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Welcome Swallow (chicks with adult)

Hirundo neoxena


The "welcome swallow" (Hirundo neoxena) is a small passerine bird in the swallow family Hirundinidae, and is an Australian native species. It was also self-introduced into New Zealand in the middle of the twentieth century. For two of the four chicks in this spotting, this was the day of fledging. I returned later that afternoon to find only two chicks left in the nest, being attended to by an adult. There's loads of information about the species at the references, but what I want to highlight here is the potential risk associated with certain bird species, particularly around their nests and droppings. In swallow’s excreta, there are various kinds of harmful bacteria and parasites, so take care! (SEE NOTES!)


Spotted high above at the entrance to a service building, at the Metroplex on Gateway estate, Murarrie, Brisbane. The Metroplex wetlands are only a stone's throw from this location, and as these birds are aerial insectivores, this area has great appeal. Fresh water, bright lights, heaps of insects, much to the swallow's delight. This species breeds in southern and eastern Australia in a variety of habitats, mostly in open areas, man made clearings or urban environments, but not desert or dense forest. Eastern populations are largely migratory, wintering in northern Australia, whereas western birds and those in New Zealand are mainly sedentary.


This is an interesting, albeit brief article, that highlights the potential hazards faced by predators and humans in relation to swallows and their nests, and the diseases they can be exposed to: To quote: "....these little birds build their nests with the inevitability of a snake attack in mind – all kinds of horrendous diseases and bacteria await any would-be predator that’s foolish enough to stick its snout inside. There’s the potentially fatal fungal disease, histoplasmosis, and encephalitis, which can cause an acute infection in the brain. There’s salmonella, meningitis, toxoplasmosis, and even fowlpox, which can harm the swallow itself. Lucky for the hatchlings, which have no choice but to squirm around in all that filth, evolution appears to have given them a booster shot of white blood cells from their time in the egg...." It just goes to show that every species has developed its own unique defense against predators, and once again, "look but don't touch" seems to be our best line of defense. These birds have developed an immunity to these diseases over time, whereas we have not. Even picking up an injured chick poses a risk, so be mindful and always wash your hands after contact, and that might also include your clothing.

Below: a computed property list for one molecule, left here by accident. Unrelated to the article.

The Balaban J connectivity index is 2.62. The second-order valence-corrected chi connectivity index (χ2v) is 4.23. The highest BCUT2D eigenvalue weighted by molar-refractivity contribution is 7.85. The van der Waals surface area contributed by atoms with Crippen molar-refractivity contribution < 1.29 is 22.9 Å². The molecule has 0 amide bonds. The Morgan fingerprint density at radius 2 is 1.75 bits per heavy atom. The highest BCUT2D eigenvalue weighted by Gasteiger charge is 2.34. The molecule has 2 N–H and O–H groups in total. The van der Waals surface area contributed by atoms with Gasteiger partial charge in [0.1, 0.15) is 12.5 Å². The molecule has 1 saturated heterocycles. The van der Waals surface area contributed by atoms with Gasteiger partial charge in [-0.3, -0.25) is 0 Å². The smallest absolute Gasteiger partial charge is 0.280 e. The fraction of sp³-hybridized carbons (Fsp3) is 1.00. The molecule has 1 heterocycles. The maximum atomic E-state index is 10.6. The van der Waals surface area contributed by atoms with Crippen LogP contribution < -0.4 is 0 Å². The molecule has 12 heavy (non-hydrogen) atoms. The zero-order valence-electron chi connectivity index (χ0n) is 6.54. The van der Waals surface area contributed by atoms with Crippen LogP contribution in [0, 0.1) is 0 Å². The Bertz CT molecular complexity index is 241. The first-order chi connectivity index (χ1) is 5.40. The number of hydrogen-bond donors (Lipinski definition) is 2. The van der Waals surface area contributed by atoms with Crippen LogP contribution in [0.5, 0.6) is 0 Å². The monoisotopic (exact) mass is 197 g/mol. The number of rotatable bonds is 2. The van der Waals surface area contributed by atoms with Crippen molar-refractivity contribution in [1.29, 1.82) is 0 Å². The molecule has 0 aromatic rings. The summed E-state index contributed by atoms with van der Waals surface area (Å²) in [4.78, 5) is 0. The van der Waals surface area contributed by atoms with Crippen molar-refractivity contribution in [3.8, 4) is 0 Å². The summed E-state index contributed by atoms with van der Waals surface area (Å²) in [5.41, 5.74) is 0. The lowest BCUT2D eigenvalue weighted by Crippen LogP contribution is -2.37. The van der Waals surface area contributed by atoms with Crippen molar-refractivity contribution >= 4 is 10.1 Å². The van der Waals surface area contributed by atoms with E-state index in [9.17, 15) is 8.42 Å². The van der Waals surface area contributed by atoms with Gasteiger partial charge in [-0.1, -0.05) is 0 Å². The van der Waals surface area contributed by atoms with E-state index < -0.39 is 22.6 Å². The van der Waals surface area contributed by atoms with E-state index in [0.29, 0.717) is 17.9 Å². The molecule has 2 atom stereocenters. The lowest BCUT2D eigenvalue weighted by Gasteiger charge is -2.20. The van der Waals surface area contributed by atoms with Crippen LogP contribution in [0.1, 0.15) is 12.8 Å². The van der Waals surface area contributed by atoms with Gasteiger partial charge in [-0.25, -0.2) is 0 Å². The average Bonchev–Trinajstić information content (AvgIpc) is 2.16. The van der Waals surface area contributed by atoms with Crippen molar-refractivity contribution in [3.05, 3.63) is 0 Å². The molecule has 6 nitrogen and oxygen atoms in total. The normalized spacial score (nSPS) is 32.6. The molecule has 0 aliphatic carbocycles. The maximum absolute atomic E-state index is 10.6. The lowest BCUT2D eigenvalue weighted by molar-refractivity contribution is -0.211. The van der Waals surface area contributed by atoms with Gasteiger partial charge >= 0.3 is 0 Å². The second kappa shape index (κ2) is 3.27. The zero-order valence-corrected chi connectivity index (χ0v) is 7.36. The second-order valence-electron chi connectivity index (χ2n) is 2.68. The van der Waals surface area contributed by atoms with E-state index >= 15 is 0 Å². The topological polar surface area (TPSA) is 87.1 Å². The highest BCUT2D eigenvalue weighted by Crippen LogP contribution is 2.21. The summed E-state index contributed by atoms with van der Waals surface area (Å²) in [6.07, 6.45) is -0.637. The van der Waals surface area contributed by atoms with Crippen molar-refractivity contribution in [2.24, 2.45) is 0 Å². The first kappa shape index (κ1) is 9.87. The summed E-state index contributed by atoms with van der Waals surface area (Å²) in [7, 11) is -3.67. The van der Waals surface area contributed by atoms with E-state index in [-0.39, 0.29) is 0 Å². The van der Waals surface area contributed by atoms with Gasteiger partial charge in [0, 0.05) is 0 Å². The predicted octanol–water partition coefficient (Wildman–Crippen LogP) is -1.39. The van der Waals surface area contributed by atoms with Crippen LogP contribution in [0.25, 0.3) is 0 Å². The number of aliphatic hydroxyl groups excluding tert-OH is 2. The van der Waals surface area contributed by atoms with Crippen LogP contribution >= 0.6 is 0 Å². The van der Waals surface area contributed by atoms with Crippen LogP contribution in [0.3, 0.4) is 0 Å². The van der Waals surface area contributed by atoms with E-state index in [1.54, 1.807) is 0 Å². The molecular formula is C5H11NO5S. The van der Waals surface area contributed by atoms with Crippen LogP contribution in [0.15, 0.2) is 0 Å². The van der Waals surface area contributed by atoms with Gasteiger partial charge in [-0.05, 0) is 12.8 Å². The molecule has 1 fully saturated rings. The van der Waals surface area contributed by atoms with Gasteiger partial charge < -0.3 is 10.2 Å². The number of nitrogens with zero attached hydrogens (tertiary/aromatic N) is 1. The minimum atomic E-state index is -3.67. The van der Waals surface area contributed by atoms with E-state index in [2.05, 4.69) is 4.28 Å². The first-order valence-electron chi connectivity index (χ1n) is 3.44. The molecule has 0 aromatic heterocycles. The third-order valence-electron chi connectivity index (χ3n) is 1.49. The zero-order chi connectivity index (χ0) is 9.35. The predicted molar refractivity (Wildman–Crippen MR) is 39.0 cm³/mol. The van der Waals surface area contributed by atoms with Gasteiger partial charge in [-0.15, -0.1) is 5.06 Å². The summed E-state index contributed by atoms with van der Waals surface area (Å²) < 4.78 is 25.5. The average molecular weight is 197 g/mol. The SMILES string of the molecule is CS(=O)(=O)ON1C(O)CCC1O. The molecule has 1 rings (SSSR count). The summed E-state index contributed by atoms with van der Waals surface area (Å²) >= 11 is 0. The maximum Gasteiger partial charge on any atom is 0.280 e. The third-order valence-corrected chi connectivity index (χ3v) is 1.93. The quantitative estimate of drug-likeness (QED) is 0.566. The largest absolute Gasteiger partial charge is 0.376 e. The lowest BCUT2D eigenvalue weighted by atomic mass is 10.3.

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Neil Ross
Neil Ross 2 years ago

Thanks, Tukup. I thought we'd get a chance to clean up their mess. No one counted on the chicks returning to the nest.

Tukup 2 years ago

Great series Neil. Thanks.

Neil Ross
Neil Ross 2 years ago

Thanks, Brian. I've always liked these birds. They're pretty nasty though. I'll be back onboard soon to check out your latest spottings.

Brian38 2 years ago

Superb spotting and awesome series Neil!

Neil Ross
Spotted by
Neil Ross

Brisbane, Queensland, Australia

Spotted on Sep 13, 2019
Submitted on Sep 13, 2019

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